Stealing is, according to one reasonably uncontroversial definition, taking something that doesn’t belong to you. But is that definition sufficient? The Reader is deriving the benefit of something which is not theirs. But, the Neighbour is not losing that benefit. The Neighbour can still read their book, and so they are no worse off. So in this context, is simply taking something which doesn’t belong to you a sufficient condition for stealing, or merely a necessary one? Must the Neighbour also be deprived of something to make this a case of theft?

Formulated a different way, is the Reader acting fairly? Using a simple Game Theory matrix, the Reader occupies the Free Rider quadrant. They are not contributing to the provision of the facility (in this instance light) but they are leeching the benefit of that facility. Societies struggle when they become over-populated by Free Riders, although that is often the position that the Rational Self-Interested Agent would choose to adopt if possible.

This riddle got a fresh airing for a new generation back in 2007 when philosopher Julian Baggini considered this in the context of stealing WiFi. If you are broadcasting something far and wide, as a way to get the benefit for yourself, do you have any grounds to object to others using it as well?

As one of the many upshots of the past year, organisations are now considering how they might operate differently after 12 months of so many people Working from Home. It’s a contentious topic, and throws up a lot of issues around privilege and preference. I count myself extremely lucky to have gone through this period with no kids, a house large enough to afford both me and my husband dedicated office space, the kind of job that transitioned easily to remote working, and an introverted nature. WFH has been pretty damn good for me. If I’d been mired in home-schooling, only had a dining table or sofa, worked in a different sector, and was the kind of person that needed the daily companionship of colleagues, I imagine it would have been hellish.

So organisations are stuck trying to reconcile competing preferences from a diverse workforce, at the same time as juggling practicalities of office management. Many places can’t operate at capacity under current social distancing guidance. Some businesses will have activated break clauses to get out of paying rent for pricey city addresses that aren’t being used. This represents a golden opportunity to cut overhead costs, and if a chunk of your human resource would prefer to say a permanent goodbye to the daily commute then win-win!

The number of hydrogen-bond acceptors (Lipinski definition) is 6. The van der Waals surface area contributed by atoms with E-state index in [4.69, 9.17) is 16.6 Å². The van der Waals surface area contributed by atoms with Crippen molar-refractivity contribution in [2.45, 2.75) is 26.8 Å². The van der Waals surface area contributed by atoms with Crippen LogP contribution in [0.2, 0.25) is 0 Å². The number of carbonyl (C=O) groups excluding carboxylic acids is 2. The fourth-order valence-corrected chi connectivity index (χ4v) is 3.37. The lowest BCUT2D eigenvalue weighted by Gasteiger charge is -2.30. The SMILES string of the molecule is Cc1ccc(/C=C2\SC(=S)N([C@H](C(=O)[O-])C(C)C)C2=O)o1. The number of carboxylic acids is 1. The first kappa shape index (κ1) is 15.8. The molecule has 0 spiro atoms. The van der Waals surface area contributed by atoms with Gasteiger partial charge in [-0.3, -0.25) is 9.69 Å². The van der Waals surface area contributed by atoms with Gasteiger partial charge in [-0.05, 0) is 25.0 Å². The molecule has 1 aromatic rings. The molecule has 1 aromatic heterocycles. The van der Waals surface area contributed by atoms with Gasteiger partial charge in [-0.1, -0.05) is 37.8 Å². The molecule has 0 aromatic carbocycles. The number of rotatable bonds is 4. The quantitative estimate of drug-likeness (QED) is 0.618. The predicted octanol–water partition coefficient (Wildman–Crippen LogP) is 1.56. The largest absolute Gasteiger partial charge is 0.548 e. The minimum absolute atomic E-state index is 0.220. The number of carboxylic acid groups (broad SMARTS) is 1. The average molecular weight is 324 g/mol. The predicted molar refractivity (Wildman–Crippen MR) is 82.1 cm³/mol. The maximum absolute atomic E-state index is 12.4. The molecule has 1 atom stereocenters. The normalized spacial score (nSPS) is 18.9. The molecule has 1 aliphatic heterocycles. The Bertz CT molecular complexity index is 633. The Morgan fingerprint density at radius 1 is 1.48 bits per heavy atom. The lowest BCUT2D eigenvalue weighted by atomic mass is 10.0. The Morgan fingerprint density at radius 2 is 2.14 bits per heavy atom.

But those overhead costs aren’t just about real estate. If you entice new employees with the promise of free coffee in the break room, how do you offer a comparable benefit to your remote workers? The UK government offers tax relief for home workers at the rate of £6 per week toward the cost of utilities (heating, lighting etc) but is that a fair calculation of the expenses the employee incurs? And what about broadband? It’s probably reasonable to assume that most UK household pay for some kind of internet connectivity for personal use. Some might spring for super-duper fast speeds, some might get a basic package bundled in with something else like a phone line or television service. So, if your employee is going to have that facility anyway, then is it fair for you as an employer to derive the benefit without paying for it? The employee is the Neighbour, lighting their own lamp to read by. The employer is the Reader, rubbing their hands with glee that they don’t have to burn their own oil.

When organisations talk about remote working reducing their costs, it’s worth considering which of those costs are just being passed onto to the employee, and if that is fair.

Schitt’s Creek is purgatory, and Twyla Sands is God *spoilers*

Much like the Wendy Cope poem, Making Cocoa for Kingsley Amis, this may not be much of a blog post. But it was a thought that occurred, and I wanted to flesh it out a little.

Schitt’s Creek is many things, chief among them a redemption tale. It starts with a simple, if unlikely premise. Four people who are monstrously out of touch and pathologically self involved get their comeuppance. And, bought low by an abrupt change to their situation, they come to learn about the important things in life: empathy, responsibility, family etc etc. Over the course of six seasons, these four characters become entwined in a community of colourful personalities. For more details, go ahead and read one of the dozens of hot takes about the show on that internet they have nowadays.